Interesting thought which I would like, however, to qualify somewhat:
I am not certain it would be so easy for, say, three different people looking at a picture, to point out the particular features which make a "3D look". I am also not at all certain a good picture has to have a "3D look". A multitude of tones, for instance, may not quite work in the same direction as contrast: say, a well executed platinum print is distinguished by an extraordinary multitude of subtle tonal values from shadows into highlights, but you neither get the deep blacks nor the sparkling whites of a bromide print. Does it look three-dimensional? I would say yes, in a way a good etching of drawing does - but others might disagree.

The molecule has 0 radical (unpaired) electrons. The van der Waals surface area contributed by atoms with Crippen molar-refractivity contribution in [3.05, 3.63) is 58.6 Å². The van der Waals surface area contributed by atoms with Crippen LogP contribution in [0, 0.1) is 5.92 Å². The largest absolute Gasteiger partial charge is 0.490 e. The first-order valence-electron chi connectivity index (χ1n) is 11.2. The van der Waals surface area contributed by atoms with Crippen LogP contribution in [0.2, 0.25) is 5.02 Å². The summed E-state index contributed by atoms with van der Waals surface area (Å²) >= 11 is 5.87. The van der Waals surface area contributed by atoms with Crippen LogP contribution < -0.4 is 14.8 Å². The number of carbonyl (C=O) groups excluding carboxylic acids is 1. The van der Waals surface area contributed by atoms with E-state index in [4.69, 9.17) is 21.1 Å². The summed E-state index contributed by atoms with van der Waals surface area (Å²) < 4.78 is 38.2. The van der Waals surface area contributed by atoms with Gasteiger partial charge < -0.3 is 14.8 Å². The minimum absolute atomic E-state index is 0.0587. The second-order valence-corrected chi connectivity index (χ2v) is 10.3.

Concerning sharpness: I like pinhole pictures with their soft sharpness, and they also may look quite three-dimensional. Also, last week, I have seen some large Rubens paintings (among others), executed with extraordinary broad strokes, and drawing you inside from a viewing distance. The same holds true, for me at least, for many impressionist paintings.